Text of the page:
“A mountain does not become less steep just because I whine and complain. What I can change is my attitude towards the angel” – Fredrik Sträng.
Fredrik Sträng is a guy who was bullied, notoriously afraid of heights and who went to therapy for his fear of death to become Sweden’s foremost high-altitude climber with, among other things, seven peaks above 8000 m and a Guinness World Record in the bag. After climbs on life and death, where Mount Everest was one of the mountains he vanquished, he knows that his attitude determines whether he succeeds or fails, whether he survives or not. Fear is a construct; danger is real. When we see the difference, a world of possibilities opens up.
Ask yourself: Do you want to climb “Mount Everest”, or do you want to have it climbed?
Fredrik’s quest to reach the top has striking similarities with the driving forces, strategies and risk analyses we face at work and in everyday life. What does it take to succeed with your “Mount Everest”? Most people think wrong. They wonder how they will find the motivation to last a little longer. Fredrik Sträng thinks: how much do I want to reach my goal on a scale from 1-10?
“Many people ask me how I succeed in what I do. I usually say, my thoughts, words and actions must bring me closer to my goal, or I am doing something wrong.”
In 2008, Fredrik Sträng undertook the almost impossible challenge, K2 – the world’s most formidable mountain. It was a tragic year. Eleven people died. Fredrik’s team managed and focused on the rescue work instead of climbing towards the top. Fredrik talks about “summit fever”, a phenomenon that is recognised in climbing and the business world, where the goal becomes personal despite clear warning signals. In climbing, the consequence can be sudden death. In business, it can be about the company’s survival.
Fredrik talks about the importance of making the right decision under extreme pressure and stress.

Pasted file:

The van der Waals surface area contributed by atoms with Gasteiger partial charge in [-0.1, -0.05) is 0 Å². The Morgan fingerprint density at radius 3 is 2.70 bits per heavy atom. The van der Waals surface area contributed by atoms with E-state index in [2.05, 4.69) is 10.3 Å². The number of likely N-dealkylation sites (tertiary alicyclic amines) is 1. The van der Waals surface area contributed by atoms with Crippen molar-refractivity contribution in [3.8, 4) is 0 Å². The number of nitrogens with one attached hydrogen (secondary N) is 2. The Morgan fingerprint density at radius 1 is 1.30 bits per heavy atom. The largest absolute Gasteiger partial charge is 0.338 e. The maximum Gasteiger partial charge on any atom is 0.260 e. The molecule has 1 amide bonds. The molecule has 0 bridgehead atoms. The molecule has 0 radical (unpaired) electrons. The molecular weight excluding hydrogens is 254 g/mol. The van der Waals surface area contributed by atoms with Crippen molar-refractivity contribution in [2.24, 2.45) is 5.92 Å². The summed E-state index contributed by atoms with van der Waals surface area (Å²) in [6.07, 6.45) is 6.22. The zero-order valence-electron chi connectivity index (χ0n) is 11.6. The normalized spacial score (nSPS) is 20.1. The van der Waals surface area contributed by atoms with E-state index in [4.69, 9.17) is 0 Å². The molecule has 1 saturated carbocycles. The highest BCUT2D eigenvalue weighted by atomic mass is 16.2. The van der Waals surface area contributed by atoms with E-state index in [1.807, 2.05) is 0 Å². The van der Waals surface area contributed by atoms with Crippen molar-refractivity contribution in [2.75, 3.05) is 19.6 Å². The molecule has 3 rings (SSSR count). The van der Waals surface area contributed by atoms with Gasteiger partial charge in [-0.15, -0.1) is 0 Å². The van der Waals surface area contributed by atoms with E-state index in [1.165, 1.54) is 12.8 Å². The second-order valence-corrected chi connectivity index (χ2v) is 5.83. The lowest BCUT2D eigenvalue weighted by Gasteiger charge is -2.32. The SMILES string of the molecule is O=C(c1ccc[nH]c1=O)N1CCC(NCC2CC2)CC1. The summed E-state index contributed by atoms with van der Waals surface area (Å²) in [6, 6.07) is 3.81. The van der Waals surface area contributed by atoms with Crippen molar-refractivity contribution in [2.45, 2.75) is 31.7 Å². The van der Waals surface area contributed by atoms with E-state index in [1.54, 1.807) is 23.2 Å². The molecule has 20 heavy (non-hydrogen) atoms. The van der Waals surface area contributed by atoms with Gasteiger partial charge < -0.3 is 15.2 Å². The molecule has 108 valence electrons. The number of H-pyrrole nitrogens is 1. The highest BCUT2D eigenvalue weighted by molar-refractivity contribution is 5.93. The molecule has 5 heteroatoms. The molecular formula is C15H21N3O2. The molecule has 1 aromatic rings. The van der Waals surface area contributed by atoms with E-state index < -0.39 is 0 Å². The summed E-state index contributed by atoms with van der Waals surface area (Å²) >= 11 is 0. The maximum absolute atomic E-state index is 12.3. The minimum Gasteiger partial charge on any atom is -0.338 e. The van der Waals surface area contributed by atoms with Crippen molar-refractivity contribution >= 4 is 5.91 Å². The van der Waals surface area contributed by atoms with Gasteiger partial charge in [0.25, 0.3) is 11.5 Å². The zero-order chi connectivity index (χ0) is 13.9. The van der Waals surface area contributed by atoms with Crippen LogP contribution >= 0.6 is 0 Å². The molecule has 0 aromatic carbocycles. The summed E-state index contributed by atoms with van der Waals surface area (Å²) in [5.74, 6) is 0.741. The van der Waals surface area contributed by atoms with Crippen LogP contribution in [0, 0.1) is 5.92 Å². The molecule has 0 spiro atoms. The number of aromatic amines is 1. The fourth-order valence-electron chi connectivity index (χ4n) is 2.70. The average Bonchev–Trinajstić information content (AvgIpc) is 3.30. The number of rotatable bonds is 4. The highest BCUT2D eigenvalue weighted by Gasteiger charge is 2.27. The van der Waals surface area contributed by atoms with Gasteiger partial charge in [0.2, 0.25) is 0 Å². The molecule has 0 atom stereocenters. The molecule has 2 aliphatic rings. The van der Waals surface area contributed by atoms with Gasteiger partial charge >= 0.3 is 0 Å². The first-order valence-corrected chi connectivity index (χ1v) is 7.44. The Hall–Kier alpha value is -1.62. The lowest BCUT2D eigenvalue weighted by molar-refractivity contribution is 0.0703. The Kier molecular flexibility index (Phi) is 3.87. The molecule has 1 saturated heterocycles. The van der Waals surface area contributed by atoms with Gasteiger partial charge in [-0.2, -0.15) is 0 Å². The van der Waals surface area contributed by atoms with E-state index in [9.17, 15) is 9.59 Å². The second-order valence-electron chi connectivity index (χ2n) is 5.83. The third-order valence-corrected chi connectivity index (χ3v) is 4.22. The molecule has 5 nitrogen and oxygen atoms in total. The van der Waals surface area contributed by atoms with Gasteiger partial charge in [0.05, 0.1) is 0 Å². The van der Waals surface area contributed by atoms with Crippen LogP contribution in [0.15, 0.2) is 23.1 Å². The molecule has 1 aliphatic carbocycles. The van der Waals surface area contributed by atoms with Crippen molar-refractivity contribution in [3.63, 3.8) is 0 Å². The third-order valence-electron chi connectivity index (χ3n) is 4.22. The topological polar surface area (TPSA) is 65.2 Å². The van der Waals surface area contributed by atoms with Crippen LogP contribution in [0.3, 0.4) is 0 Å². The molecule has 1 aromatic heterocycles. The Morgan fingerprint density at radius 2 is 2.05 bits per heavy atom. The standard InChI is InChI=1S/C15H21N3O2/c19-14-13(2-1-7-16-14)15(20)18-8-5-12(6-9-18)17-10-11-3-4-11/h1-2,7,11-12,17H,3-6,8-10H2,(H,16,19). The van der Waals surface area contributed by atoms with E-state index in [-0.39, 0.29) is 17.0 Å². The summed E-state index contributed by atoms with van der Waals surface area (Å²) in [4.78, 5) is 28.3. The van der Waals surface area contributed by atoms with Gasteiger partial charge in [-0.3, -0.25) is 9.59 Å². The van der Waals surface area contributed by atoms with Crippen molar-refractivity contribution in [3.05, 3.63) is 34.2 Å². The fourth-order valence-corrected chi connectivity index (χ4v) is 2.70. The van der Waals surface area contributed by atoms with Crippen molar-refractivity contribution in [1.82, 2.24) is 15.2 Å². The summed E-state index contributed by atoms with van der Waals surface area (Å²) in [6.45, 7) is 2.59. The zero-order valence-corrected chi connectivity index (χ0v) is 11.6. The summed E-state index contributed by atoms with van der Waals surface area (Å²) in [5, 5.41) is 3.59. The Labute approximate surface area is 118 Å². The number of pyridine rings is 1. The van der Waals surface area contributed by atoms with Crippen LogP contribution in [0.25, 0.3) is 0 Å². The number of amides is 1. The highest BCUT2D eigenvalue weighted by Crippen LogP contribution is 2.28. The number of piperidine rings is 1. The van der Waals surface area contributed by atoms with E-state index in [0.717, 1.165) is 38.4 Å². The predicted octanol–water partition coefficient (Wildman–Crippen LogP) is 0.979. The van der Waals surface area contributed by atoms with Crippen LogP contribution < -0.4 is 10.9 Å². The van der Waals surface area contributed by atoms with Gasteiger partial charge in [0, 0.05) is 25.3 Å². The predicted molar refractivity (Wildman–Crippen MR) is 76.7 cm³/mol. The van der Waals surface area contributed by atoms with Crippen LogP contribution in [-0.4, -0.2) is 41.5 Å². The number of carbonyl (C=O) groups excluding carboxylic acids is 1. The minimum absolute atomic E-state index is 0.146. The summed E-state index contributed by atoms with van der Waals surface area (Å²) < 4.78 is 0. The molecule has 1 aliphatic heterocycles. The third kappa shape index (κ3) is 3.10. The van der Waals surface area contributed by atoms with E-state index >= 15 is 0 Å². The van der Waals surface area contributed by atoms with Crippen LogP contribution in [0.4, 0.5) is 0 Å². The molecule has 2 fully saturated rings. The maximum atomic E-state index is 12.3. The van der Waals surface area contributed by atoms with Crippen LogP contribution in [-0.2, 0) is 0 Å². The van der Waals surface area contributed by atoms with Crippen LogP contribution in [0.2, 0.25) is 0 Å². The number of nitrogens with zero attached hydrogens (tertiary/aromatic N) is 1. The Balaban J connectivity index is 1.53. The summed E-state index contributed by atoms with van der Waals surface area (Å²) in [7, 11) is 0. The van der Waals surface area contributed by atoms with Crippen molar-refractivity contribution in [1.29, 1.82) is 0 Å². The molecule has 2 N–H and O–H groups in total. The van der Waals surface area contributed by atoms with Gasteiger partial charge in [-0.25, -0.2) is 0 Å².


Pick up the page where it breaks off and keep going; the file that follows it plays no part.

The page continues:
Successful teams in the mountains have a well-defined goal, clear roles and an open communication climate, for the team is never stronger than the weakest link.
A clear example of job satisfaction is Pemba Sherpa, whom Fredrik Sträng met in 2006 on Mount Everest.
Fredrik: “He had a task 8 hours a day for two months on the mountain, and it was to melt snow and cover the expedition’s liquid needs. Every day, he trotted out songs and seemed to love his job. I asked Pemba “how come you’re always so positive when you’re melting all the ice and snow?”. Pemba replied I have the most important job. What is it, I asked. Pemba replied, without water, everyone will die! Pemba understood that he would never stand on top of Mount Everest in his role on the mountain, but the expedition would not get far without him. Loving one’s task and its benefit is one of the most important factors contributing to a successful expedition as a successful company.”
With Fredrik Sträng’s lecture, the audience gets to form small groups on a couple of occasions to discuss what they would do in extremely stressful situations. Afterward, we analyse the different choices and potential consequences. Finally, Fredrik talks about his experiences and how his team did to succeed.